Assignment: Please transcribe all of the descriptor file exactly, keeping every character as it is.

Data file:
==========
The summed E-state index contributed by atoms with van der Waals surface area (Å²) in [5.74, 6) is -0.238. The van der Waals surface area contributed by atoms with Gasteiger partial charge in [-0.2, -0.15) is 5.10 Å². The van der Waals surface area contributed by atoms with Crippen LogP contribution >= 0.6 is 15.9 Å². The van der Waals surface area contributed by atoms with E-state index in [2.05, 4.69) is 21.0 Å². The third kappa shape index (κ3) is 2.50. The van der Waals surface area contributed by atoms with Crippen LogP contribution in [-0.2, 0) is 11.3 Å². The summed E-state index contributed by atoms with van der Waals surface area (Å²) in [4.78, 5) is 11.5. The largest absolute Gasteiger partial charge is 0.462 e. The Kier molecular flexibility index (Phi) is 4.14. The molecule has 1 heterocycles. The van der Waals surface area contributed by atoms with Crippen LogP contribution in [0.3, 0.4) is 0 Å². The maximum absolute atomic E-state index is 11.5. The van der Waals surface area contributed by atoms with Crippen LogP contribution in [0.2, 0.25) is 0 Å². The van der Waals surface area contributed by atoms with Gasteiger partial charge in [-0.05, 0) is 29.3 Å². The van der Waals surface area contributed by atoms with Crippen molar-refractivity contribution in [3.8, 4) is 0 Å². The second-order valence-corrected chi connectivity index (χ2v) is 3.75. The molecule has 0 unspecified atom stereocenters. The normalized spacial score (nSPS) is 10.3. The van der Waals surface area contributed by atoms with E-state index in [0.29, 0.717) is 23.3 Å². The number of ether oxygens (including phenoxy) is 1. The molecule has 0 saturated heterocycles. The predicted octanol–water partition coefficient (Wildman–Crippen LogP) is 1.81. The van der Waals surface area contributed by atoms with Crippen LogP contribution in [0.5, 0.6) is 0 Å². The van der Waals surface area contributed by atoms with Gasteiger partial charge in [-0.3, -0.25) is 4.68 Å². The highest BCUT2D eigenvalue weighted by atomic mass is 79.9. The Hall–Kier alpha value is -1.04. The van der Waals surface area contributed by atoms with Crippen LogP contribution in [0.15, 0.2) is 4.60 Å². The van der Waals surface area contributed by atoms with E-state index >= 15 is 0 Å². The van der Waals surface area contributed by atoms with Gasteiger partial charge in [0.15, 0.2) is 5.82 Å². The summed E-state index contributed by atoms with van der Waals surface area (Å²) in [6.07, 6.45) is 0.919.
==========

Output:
The summed E-state index contributed by atoms with van der Waals surface area (Å²) in [5.74, 6) is -0.238. The van der Waals surface area contributed by atoms with Gasteiger partial charge in [-0.2, -0.15) is 5.10 Å². The van der Waals surface area contributed by atoms with Crippen LogP contribution >= 0.6 is 15.9 Å². The van der Waals surface area contributed by atoms with E-state index in [2.05, 4.69) is 21.0 Å². The third kappa shape index (κ3) is 2.50. The van der Waals surface area contributed by atoms with Crippen LogP contribution in [-0.2, 0) is 11.3 Å². The summed E-state index contributed by atoms with van der Waals surface area (Å²) in [4.78, 5) is 11.5. The largest absolute Gasteiger partial charge is 0.462 e. The Kier molecular flexibility index (Phi) is 4.14. The molecule has 1 heterocycles. The van der Waals surface area contributed by atoms with Crippen LogP contribution in [0.3, 0.4) is 0 Å². The maximum absolute atomic E-state index is 11.5. The van der Waals surface area contributed by atoms with Crippen LogP contribution in [0.2, 0.25) is 0 Å². The van der Waals surface area contributed by atoms with Gasteiger partial charge in [-0.05, 0) is 29.3 Å². The van der Waals surface area contributed by atoms with Crippen molar-refractivity contribution in [3.8, 4) is 0 Å². The second-order valence-corrected chi connectivity index (χ2v) is 3.75. The molecule has 0 unspecified atom stereocenters. The normalized spacial score (nSPS) is 10.3. The van der Waals surface area contributed by atoms with E-state index in [0.29, 0.717) is 23.3 Å². The number of ether oxygens (including phenoxy) is 1. The molecule has 0 saturated heterocycles. The predicted octanol–water partition coefficient (Wildman–Crippen LogP) is 1.81. The van der Waals surface area contributed by atoms with Crippen LogP contribution in [0.5, 0.6) is 0 Å². The van der Waals surface area contributed by atoms with Gasteiger partial charge in [-0.3, -0.25) is 4.68 Å². The highest BCUT2D eigenvalue weighted by atomic mass is 79.9. The Hall–Kier alpha value is -1.04. The van der Waals surface area contributed by atoms with Crippen LogP contribution in [0.15, 0.2) is 4.60 Å². The van der Waals surface area contributed by atoms with E-state index >= 15 is 0 Å². The van der Waals surface area contributed by atoms with Gasteiger partial charge in [0.15, 0.2) is 5.82 Å². The summed E-state index contributed by atoms with van der Waals surface area (Å²) in [6.07, 6.45) is 0.919.